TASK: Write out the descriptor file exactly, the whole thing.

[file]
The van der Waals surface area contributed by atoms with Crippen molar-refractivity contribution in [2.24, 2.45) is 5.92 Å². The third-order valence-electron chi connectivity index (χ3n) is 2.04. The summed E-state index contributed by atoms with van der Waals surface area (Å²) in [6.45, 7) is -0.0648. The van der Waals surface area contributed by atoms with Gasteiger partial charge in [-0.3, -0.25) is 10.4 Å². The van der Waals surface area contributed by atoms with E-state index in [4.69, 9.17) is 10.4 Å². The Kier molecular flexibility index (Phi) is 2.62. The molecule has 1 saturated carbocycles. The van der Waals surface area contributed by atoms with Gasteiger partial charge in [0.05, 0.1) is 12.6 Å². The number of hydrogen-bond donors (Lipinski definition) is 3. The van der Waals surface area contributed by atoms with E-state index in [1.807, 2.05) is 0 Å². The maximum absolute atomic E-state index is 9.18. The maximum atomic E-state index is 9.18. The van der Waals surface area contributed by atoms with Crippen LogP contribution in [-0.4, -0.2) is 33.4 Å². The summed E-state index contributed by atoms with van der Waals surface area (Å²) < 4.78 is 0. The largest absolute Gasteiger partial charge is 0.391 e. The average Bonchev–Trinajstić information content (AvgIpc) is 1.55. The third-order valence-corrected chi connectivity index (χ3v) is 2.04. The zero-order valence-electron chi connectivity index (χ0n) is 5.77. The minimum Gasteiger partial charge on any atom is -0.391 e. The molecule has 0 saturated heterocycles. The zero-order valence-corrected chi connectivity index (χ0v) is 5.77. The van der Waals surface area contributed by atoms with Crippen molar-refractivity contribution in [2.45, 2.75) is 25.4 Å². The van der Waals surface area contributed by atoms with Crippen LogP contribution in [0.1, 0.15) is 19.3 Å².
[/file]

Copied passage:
The van der Waals surface area contributed by atoms with Crippen molar-refractivity contribution in [2.24, 2.45) is 5.92 Å². The third-order valence-electron chi connectivity index (χ3n) is 2.04. The summed E-state index contributed by atoms with van der Waals surface area (Å²) in [6.45, 7) is -0.0648. The van der Waals surface area contributed by atoms with Gasteiger partial charge in [-0.3, -0.25) is 10.4 Å². The van der Waals surface area contributed by atoms with E-state index in [4.69, 9.17) is 10.4 Å². The Kier molecular flexibility index (Phi) is 2.62. The molecule has 1 saturated carbocycles. The van der Waals surface area contributed by atoms with Gasteiger partial charge in [0.05, 0.1) is 12.6 Å². The number of hydrogen-bond donors (Lipinski definition) is 3. The van der Waals surface area contributed by atoms with E-state index in [1.807, 2.05) is 0 Å². The maximum absolute atomic E-state index is 9.18. The maximum atomic E-state index is 9.18. The van der Waals surface area contributed by atoms with Crippen LogP contribution in [-0.4, -0.2) is 33.4 Å². The summed E-state index contributed by atoms with van der Waals surface area (Å²) < 4.78 is 0. The largest absolute Gasteiger partial charge is 0.391 e. The average Bonchev–Trinajstić information content (AvgIpc) is 1.55. The third-order valence-corrected chi connectivity index (χ3v) is 2.04. The zero-order valence-electron chi connectivity index (χ0n) is 5.77. The minimum Gasteiger partial charge on any atom is -0.391 e. The molecule has 0 saturated heterocycles. The zero-order valence-corrected chi connectivity index (χ0v) is 5.77. The van der Waals surface area contributed by atoms with Crippen molar-refractivity contribution in [2.45, 2.75) is 25.4 Å². The van der Waals surface area contributed by atoms with Crippen LogP contribution in [0.1, 0.15) is 19.3 Å².